The book is rightfully a classic, whilst at points plot wise it doesn’t always hang together, the episodic nature of the story, it’s delight in the absurd and the playfulness of the language make it a wonderful book to use with year 4. Full of nonsense and logic in equal measure it is a treasure that warrants repeated revisits. It is brilliant and joyful and you really can’t ask much more from children’s literature.


I’d also recommend Return to Wonderland has some fantastic backstories for characters from the book written by a plethora of wonderful current authors such a Piers Torday and Patrice Lawrence.

One Day In Wonderlandby Kathleen Krull and Julia Sarda is a rather beautiful picture-book biography celebrating Lewis Carroll


4) The Midnight Hour by Benjamin Read and Laura Trinder

When Big Ben sounds the stroke of midnight, Emily’s parents vanish.

As an adventurous eleven year old, Emily packs her sandwiches and her hedgehog, Hoggin, and heads into the Midnight Hour. A Victorian London frozen in time, the Midnight Hour is a magical place of sanctuary and of peril dreamt up by children – and inhabited by monsters of legend, creatures of the imagination, and a Postal Service determined to save the day (and night!). To save her mum and dad, Emily must be brave enough to embrace her own inner magic …

Neil Gaiman’s Neverwhere meets The Phantom Tollbooth in this classic-feeling adventure, full of astonishing world-building.

This is just a perfect year 4 book: wonderful characters, beautiful settings, magic.

The Midnight Hour is children’s fantasy fiction at its best with a fiesty heroine in Emily and a brilliant supporting cast .  The city of the Night Folk is vividly described creating a truly believable world with some of our most famous landmarks taking a central role in the story. Wittily told and cleverly delivered, with just the right amount of scare. The Midnight Hour is top-notch.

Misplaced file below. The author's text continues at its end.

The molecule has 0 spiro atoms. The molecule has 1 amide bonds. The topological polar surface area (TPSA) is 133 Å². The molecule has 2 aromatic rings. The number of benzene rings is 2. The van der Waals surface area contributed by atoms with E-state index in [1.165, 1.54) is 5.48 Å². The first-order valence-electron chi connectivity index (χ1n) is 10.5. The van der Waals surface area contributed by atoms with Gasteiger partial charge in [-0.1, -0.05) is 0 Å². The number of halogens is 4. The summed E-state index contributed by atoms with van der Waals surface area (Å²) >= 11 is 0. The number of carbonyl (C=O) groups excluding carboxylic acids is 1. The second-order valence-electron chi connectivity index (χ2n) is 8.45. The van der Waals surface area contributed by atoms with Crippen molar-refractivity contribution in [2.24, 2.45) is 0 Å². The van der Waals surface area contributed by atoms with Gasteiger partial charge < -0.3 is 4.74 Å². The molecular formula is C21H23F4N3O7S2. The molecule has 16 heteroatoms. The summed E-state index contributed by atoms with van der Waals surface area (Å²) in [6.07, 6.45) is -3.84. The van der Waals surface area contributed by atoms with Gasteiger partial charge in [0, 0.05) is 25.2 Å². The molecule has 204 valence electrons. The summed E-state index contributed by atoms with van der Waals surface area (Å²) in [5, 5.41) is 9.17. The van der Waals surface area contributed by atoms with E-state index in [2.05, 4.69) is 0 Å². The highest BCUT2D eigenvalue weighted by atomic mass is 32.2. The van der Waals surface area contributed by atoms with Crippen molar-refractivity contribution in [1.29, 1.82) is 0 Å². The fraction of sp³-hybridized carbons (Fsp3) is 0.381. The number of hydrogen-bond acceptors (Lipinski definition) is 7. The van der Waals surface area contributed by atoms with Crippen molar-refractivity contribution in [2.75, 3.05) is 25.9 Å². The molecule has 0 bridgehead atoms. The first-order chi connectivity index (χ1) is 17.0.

5) Charlotte’s Web by E.B.White pictures by Garth Williams

This beloved book by E. B. White, author of Stuart Little and The Trumpet of the Swan, is a classic of children’s literature that is “just about perfect.” This high-quality paperback features vibrant illustrations colorized by Rosemary Wells!

Some Pig. Humble. Radiant. These are the words in Charlotte’s Web, high up in Zuckerman’s barn. Charlotte’s spiderweb tells of her feelings for a little pig named Wilbur, who simply wants a friend. They also express the love of a girl named Fern, who saved Wilbur’s life when he was born the runt of his litter.

E. B. White’s Newbery Honor Book is a tender novel of friendship, love, life, and death that will continue to be enjoyed by generations to come. This edition contains newly color illustrations by Garth Williams, the acclaimed illustrator of E. B. White’s Stuart Little and Laura Ingalls Wilder’s Little House series, among many other books.

I firmly believe that no child should leave primary school having not  read or had  Charlotte’s Web read to them.

It is rightfully one of the all-time great classics of children’s literature, this gentle story with its kindly wisdom about friendship and love has survived and prospered and still has relevant messages for our children now.   It will inspire readers to think about how we should make and keep friends, and how we should treat each other what more can you ask from a book. (Warning…it may make you cry)


6) Hatchet by Gary Paulsen

Brian is on his way to Canada to visit his estranged father when the pilot of his small prop plane suffers a heart attack. Brian is forced to crash-land the plane in a lake–and finds himself stranded in the remote Canadian wilderness with only his clothing and the hatchet his mother gave him as a present before his departure.